Monty the Motorhome is still rubbing his headlights in disbelief at the idyllic site he is parked up at.
Two days in now without electric hookup and no problems. There is an onboard battery monitor that shows voltage and current, as well as percentage charge. This has fluctuated between 14.4v and 12.2v, while amps being drawn has gone up as far as 6.4 (the laptop charging seems account for the most power). Conversely, when the solar panel is in full operation, it is putting up to 3.2 amps back. Overall we see a gradual drop in percentage charged down to about 60% by bedtime, but it is back up to 100% by about 9.00am.
Sorry to those of you who are not too interested in this sort of thing - as you may have gathered it really fascinates me. Anyway, on to what we’ve been up to today.
The whole reason for coming to this area was to visit Skomer island. This has to be on the bucket list of anyone who wants to visit iconic nature reserves. It is fairly small (1.99 x 1.49 miles), but crammed to the rafters with wildlife between April and July.
A small ferry that takes up to 50 people goes from the tiny harbour of Martins Haven and takes roughly 15 minutes to cross the channel to the island. Tickets for the journey cannot be booked in advance as the boat skipper decides on the day if weather conditions are safe for the crossing. We had been advised to get to the booking office early as queues soon form and the allocation of 50 can quickly go. That said there are three sailings per day (10.00, 11.00 and 12.00). However we wanted to be on that first boat, so were at the office for 8.00am. There were already about a dozen people there, but we only had about 15 minutes to wait until the office opened. Tickets purchased, along with sunscreen (really sunny day again) we adjourned back to Monty, as the site is only 10 mins walk away, to get well hydrated with tea before wandering down to the boat at about 9.45am.
A strange site greeted us at the quay. A massive amphibious craft (obviously ex-army) was on the shingle beach and loading up with a small digger and cement mixer. Once these were stowed aboard the whole craft manouvered itself off the beach and into the water. I must say it looked really top heavy and gave every appearance of one of those home made rafts that take part in charity events on our rivers and usually end up giving much enjoyment to the crowds as they gradually disintegrate. However this was a slick operation and with clouds of smoke it was transformed from a land going vehicle to waterborne craft.
|The queue for the ferry. Everyone is fascinated by adjacent activities - see below photos|
|Loading machinery onto the amphibious vehicle, which then gradually drove down into the sea|
|And away it sails!|
Our little boat followed it out and we both took the same course for Skomer. We subsequently learnt that it was transporting building materials to the island in preparation for building work to replace a concrete jetty that had been virtually washed away by fierce winter gales.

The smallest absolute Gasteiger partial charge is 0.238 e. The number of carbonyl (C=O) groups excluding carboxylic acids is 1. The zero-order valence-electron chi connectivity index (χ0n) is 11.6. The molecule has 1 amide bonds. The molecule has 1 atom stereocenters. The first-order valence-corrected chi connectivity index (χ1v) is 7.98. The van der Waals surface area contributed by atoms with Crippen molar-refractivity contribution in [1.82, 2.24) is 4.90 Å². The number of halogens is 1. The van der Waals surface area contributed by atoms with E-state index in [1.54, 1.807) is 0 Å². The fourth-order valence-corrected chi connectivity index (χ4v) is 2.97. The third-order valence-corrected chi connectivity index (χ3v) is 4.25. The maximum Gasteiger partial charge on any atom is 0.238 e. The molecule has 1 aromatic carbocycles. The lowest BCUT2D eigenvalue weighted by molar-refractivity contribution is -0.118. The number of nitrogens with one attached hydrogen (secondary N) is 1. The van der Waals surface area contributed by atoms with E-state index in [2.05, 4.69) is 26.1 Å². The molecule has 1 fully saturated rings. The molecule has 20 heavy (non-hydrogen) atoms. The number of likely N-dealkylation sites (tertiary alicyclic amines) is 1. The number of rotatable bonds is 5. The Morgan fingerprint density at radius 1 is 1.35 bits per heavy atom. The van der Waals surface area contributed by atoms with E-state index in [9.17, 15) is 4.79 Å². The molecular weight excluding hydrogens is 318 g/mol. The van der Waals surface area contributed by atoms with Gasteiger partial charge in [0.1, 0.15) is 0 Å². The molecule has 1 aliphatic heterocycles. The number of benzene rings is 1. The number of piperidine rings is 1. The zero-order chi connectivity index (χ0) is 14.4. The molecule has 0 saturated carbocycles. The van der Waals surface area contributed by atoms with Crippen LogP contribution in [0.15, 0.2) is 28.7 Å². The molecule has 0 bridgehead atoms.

On arrival we had a brief introduction from one of the wardens - there are a handful of these dedicated people who spend about six months of the year cut off from the mainland and living on the island - then were let loose to wander at will, but with stern instructions to keep to the paths, as many parts are undermined with rabbit burrows that have been taken over by Puffins and Manx Shearwaters and any transgressions onto this land could easily result in stepping through onto the birds below.
Our first highlight was the mesmorising sight of porpoises jumping out of the water, though we needed our binoculars to see them clearly. There were also a number of grey seals basking on the rocks.
Then on through fields of bluebells to the seabird colonies - Kittiwake, Fulmar, Guillemot and Razorbill nesting on the cliffs; but the real attraction is Puffins.
These adorable little birds show no fear of humans and come within feet of visitors. They are still sorting their nesting burrows out and it was hilarious to see their antics. One bird would suddenly disappear down a burrow while it’s mate kept lookout. Shortly afterwards the burglar bird would reappear with a beakful of nesting material and both birds scurried quickly back to their own burrow.
|The bird in the foreground is keeping watch while it's partner is underground engaged in criminal activities|
|This is how close we could get - almost touching distance|
Our other highlight was spotting one of the resident Little Owls, though sadly no sign of the much rarer Short Eared Owl.
All too soon it was time to return to the mainland, but a relief to have Monty so close at hand once we were back.
A few more people have arrived on the site while we’ve been away and we have new neighbours - a Swedish couple who are touring Britain. We had a brief chat and discovered they lived near a town called Umea, which is a university town and the largest in the area of Norrland. That meant nothing to us, which shows how poor our geography is.
Beef stew (which I had made last week and froze), cabbage and mash tonight. Some Henry Weston Vintage Perry slipped down very easily to finish with.